The chiefs contacted the property manager, Sanders said, who "verbally agreed" last Thursday to take steps to secure the building, including boarding up entrances and reinforcing locks.
Also on the list was fixing a metal security gate at the entrance of a parking garage, which Sanders said squatters had cut through to get inside the property. A new gate was installed over the damaged portion last week, Sanders said, but was "vandalized again prior to the fire."
The Fire Department last inspected the building in January 2015 and was scheduled to do so again in January of this year but didn't, records showed.
Sanders said it is unlikely the missed inspection would have resulted in earlier action to secure the building.
The president of the company that manages the property, John Safi, said in an email that the owners were "extremely saddened by the deaths" but had "taken every measure to board up and secure" the site. A permit to demolish the building – which housed medical offices and a church before it was sold last year – was issued last week, records show.
Sanders said the Fire Department also called an inspector with the city's Department of Building and Safety about the Westlake building to "to prevent entry by squatters." But Frank Bush, a spokesman for the building department, said his office hadn't gotten any complaints about the structure before Monday's fire.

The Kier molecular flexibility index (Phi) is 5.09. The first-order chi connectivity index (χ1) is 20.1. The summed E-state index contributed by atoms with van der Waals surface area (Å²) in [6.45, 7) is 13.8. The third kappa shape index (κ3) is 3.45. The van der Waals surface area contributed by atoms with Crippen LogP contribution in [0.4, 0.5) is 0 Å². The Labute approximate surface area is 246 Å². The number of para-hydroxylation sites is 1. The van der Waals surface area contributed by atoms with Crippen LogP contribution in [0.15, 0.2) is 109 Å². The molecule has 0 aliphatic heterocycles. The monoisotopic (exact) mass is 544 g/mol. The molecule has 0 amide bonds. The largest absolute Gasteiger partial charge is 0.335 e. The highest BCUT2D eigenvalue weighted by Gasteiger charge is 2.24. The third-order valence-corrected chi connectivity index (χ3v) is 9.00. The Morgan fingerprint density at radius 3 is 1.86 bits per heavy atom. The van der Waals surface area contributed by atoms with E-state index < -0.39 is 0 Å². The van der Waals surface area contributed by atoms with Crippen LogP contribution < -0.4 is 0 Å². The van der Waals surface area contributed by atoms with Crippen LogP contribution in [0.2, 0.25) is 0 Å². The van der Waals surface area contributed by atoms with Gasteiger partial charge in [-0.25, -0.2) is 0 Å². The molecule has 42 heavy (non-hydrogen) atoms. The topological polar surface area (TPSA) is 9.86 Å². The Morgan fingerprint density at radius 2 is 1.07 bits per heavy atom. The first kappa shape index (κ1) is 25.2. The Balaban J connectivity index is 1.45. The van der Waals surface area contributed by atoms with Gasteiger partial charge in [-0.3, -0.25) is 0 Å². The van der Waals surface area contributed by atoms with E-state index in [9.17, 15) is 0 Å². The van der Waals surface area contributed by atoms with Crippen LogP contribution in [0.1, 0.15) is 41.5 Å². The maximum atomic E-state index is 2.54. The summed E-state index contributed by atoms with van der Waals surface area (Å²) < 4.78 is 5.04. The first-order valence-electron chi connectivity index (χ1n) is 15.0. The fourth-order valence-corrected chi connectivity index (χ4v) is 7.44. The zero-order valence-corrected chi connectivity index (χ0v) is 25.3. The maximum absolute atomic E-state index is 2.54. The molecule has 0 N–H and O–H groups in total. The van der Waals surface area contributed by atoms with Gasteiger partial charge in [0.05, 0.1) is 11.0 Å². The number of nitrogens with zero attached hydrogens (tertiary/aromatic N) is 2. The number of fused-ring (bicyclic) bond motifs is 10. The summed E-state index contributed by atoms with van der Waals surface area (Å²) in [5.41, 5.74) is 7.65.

The department has received roughly 4,000 complaints since 2011 about abandoned and vacant buildings, according to a Times review of city data. As of June 1, the office was monitoring more than 600 empty structures that it had discovered weren't properly secured, according to its website.
When the city gets complaints about abandoned buildings, Bush said, inspectors check on them and order building owners to fence off or lock up any spaces that are open.
Before he stayed in the empty building, Sanchez lived with his family in an apartment complex a few blocks away. Relatives said Sanchez moved in with his aunt and uncle about a year ago, but soon started behaving oddly.
"He left a long time ago," Sanchez's uncle, Celis Leiba, said through the apartment's half-opened door Wednesday. "He didn't want us giving him guidance."
Sanchez was arrested at least twice in recent months on drug-related offenses, records showed. City prosecutors declined to prosecute him following a May 27 arrest for misdemeanor possession of drug paraphernalia, a spokesman for the city attorney's office said.
The most recent arrest came last week, records showed, when Sanchez was booked on suspicion of drug possession. He was released from jail the next day.
Miriam Garcia, whose uncle manages the building where Sanchez's family lives, said she last saw the 21-year-old Monday, the day of the deadly fire. Sanchez was headed toward MacArthur Park, she said, with a "very serious frown on his face."
"He seemed like he was upset about something," she said.
Times staff writer Joseph Serna contributed to this report.
4:10 p.m.: This article was updated with new information.
3:05 p.m.: This article was updated with new information.